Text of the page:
Fragmented India again? Son-of-soil policies threaten labour market

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New Delhi | December 31, 2018 6:27 AM

Many states turn strict in enforcing ultra-protectionist steps, some could take cue from MP’s recent move in the run-up to 2019 polls.

A clutch of state governments seems putting a spoke in the wheel.

Even as the goods and services tax (GST) and other reform steps like an effort to integrate the markets for agricultural goods are moving in the direction of unification of the Indian markets with resultant economic efficiency gains, a clutch of state governments seems putting a spoke in the wheel.

While new Madhya Pradesh chief minister Kamal Nath’s decision to give incentives to industries if 70% or more of their workforce is local people is latest in the series, many other states including Maharashtra, Karnataka, Gujarat, Himachal Pradesh, Telangana and Goa have taken a carrot-and-stick approach to promote local employment. This has revived fears of ultra-protectionism by states, which is expected to only exacerbate in the build-up to the 2019 Lok Sabha polls.

Earlier in the year, Karnataka was planning to even bring a law to reserve jobs for local people and Maharashtra also reportedly had similar plans. Also, several states have tinkered with the tax policies and rates, in violation of the pan-India resolutions like under the value-added tax (VAT) system, either to lure investments or pander to the electorate. Such moves have patently been at odds with the Centre’s efforts to remove tax exemptions, including the area-based ones.

Economists and analysts FE spoke to warned against the trend, saying this could perpetuate India’s economic fragmentation and adversely impact the labour market. Such unconstitutional policies also impose financial costs on the states that resort to such misadventures.

Pronab Sen, former chairman of the National Statistical Commission (NSC), feels incentives to industry for reserving jobs for locals are a “political gimmick that exerts fiscal cost on states”.

Ila Patnaik, professor at the National Institute of Public Finance and Policy, said incentives for employing only locals will affect the country’s economic integration. “The real issue is the choice of location. If a company is planning to set up a factory in a particular state, they will also take into account (local) workforce,” Sen said. Patnaik said: “It will also reduce the labour market into various fragments. I guess the pressure from the people who are not finding jobs are so much that the state governments are taking these populist steps,” she said.

Most states offer industries incentives such as waiver of stamp duty, discounted elecricity tariff, capital support, interest subsidy, financial assistance and free/cheaper land, etc.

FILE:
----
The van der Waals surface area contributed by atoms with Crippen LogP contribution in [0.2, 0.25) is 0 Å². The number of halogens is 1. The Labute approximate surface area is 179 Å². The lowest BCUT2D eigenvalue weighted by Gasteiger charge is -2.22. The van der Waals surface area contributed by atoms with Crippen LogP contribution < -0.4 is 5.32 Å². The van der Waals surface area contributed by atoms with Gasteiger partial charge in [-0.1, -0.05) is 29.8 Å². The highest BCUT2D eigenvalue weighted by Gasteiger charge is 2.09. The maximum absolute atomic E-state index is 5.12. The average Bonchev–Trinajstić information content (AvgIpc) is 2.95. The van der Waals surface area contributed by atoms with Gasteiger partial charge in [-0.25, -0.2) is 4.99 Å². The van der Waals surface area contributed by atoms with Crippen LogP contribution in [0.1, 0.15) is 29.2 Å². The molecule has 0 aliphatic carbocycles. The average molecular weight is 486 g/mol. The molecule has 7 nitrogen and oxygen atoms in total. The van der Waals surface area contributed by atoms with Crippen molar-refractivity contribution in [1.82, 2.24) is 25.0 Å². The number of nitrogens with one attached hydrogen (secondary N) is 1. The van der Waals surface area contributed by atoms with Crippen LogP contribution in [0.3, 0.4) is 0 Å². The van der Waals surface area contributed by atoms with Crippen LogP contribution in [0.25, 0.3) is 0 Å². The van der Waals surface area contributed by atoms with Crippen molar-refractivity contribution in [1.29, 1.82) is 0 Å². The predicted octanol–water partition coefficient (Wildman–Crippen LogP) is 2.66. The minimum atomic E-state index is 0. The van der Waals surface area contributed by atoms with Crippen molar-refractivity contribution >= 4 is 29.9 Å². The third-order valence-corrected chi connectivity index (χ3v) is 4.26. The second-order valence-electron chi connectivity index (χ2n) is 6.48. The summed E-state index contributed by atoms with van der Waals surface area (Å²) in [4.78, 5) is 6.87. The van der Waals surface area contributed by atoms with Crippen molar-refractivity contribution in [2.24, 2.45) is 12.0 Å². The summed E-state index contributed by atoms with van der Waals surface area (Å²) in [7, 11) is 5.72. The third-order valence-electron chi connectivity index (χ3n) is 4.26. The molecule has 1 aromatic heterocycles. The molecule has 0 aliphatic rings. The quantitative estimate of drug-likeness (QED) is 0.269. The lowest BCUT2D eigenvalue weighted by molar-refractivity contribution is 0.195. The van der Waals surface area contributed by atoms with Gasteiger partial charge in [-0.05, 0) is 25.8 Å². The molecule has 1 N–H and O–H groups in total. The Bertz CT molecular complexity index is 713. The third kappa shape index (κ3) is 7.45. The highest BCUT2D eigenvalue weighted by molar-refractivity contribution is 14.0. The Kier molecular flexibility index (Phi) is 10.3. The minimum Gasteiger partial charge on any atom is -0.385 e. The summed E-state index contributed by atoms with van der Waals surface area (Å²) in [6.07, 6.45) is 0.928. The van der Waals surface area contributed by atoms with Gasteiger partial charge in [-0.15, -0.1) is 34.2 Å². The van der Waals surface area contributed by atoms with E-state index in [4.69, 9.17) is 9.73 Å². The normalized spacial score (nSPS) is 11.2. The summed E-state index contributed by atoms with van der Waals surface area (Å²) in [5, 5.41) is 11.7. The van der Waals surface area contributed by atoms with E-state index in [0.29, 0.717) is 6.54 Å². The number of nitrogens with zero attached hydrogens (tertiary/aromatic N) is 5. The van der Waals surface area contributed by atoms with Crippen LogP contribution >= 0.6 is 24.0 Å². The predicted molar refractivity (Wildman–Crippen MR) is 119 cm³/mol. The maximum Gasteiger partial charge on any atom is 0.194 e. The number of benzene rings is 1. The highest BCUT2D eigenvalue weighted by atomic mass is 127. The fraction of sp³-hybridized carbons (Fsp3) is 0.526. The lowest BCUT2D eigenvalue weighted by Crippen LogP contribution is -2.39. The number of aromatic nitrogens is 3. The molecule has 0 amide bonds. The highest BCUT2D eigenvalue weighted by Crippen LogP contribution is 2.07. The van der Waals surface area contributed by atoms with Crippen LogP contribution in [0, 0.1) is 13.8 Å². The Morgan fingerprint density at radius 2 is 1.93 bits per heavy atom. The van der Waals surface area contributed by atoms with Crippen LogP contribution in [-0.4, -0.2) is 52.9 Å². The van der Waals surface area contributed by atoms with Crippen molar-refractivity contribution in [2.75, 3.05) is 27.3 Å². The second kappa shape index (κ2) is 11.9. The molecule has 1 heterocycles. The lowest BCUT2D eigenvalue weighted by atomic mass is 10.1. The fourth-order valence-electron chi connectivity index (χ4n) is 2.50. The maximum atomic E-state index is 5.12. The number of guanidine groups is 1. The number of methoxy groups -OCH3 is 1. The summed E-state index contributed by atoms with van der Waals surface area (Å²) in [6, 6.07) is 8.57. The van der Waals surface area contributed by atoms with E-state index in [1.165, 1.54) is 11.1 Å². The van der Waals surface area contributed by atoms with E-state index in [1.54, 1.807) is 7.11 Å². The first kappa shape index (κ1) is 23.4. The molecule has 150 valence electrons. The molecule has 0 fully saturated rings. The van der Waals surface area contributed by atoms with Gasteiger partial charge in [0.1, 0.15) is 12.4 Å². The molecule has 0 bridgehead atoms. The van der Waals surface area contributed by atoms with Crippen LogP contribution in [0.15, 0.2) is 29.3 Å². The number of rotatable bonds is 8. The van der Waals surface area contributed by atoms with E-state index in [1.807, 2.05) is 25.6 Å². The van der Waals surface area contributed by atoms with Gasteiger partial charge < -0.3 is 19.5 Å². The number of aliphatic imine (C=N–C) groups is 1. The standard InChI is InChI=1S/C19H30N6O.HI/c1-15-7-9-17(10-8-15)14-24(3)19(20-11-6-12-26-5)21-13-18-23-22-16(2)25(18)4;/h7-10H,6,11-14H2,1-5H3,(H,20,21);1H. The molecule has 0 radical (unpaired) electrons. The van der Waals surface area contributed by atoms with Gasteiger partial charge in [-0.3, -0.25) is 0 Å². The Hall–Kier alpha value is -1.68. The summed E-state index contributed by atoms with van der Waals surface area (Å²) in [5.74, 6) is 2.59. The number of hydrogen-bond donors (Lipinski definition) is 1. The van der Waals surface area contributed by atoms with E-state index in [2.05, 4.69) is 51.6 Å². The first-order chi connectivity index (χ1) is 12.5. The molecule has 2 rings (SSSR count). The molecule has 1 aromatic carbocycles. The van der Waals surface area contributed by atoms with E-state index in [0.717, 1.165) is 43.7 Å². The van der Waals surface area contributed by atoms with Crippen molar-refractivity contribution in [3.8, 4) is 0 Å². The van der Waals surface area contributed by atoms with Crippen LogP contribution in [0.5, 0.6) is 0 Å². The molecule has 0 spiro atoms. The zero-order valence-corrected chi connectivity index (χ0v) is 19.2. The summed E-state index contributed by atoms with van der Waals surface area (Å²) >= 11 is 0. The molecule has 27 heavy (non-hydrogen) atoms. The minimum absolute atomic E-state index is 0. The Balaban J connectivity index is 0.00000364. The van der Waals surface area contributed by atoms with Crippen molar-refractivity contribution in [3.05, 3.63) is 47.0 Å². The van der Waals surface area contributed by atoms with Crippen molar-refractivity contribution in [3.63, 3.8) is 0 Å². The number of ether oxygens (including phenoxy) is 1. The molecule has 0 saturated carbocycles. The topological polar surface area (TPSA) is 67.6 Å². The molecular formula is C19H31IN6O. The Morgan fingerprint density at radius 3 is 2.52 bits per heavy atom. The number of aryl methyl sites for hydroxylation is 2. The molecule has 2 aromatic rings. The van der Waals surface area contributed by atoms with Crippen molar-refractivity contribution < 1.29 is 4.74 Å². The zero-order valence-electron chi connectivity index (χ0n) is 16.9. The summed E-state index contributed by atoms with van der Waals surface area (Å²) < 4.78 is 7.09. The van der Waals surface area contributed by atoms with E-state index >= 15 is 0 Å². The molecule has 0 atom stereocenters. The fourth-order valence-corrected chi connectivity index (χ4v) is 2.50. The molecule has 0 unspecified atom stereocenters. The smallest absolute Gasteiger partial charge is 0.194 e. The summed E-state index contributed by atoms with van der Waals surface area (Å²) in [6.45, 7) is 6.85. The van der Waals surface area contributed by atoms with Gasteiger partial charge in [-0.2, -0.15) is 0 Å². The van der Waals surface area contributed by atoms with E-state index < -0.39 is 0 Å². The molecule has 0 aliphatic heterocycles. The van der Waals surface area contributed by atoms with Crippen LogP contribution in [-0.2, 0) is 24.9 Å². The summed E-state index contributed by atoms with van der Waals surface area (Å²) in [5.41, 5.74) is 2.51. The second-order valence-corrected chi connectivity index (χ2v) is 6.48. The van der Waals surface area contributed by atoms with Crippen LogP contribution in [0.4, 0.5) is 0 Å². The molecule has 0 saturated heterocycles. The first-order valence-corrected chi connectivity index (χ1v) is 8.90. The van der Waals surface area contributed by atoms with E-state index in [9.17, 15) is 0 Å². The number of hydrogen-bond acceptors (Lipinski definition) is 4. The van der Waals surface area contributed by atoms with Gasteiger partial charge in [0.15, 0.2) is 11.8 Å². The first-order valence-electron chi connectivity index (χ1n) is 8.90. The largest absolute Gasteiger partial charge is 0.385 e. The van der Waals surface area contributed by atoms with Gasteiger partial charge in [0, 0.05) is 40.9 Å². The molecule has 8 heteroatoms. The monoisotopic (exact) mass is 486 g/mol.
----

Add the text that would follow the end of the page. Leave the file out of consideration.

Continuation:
For instance, Karnataka has been giving tax as well as non-tax incentives to firms hiring 65-100% Kannadigas, as recommended by the Sarojini Mahishi Committee. Earlier this month, the Karnataka Assembly was informed that employees of auto major Toyota Kirloskar Motors consisted of 6,873 Kannadigas, or 98% of the staff employed by the firm in the state. In return, the firm got sales tax deferment incentive to the tune of Rs 3,733 crore as well as prime land for its plant. The state was contemplating to bring in a law last year to attach a legal sanctity to jobs for locals. The law was also to include IT jobs in its ambit. Being the Silicon Valley of India, Bengaluru not only hosts people from other parts of the country but also from overseas. In recent years, there has been tension between Kannadiga and non-Kannadiga workers in Volvo Trucks India facility.

Since 1968, Maharashtra has a policy that requires industries to employ locals in 80% of their jobs, even though its implementation has been patchy. Since 2008, there has been demands from political parties such as Maharashtra Navnirman Sena (MNS) for a stricter enforcement of the rules as they feel people from Hindi-heartland are lapping up jobs in the state. Being the financial capital of India and hub of the movie industry, Mumbai has seen social tensions in this regard for decades. In 2009, the Congress-NCP government thought of bringing in a law to reserve 80% of junior jobs and 50% jobs at supervisory levels for locals in all small and large industries.

In Gujarat, under a proposed law, 80% jobs will be reserved for locals, with a clause that industries have to recruit 25% of the required manpower from the area where they set up a new unit. Gujarat is a hub of the garment and diamond industries, which employ thousands of people from across the country, including from Odisha, UP and Bihar. Besides tax breather, Gujarat offers a host of other incentives, including interest subsidy and venture capital assistance.

Himachal Pradesh, which houses 46,623 industrial units, has announced that it plans to increase the job quota for locals from 70% to 80%, giving jitters to industries.

In July, the Goa government announced an Employment Subsidy Scheme under which the state would reimburse wage bills up to Rs 25 lakh/annum for MSMEs and Rs 50 lakh/annum for large industries for hiring 60% or more Goan people.

After bifurcation of Andhra Pradesh in 2014, the new state of Telangana has been formulating policies to protect jobs for locals. It plans to treat someone who has studied continuously for four years from Class I to VII in the state as locals to ensure that only natives of Telangana get the maximum benefit of quotas in education and employment. It is believed that people from Andhra Pradesh shift their children to Hyderabad for education after Class VII.

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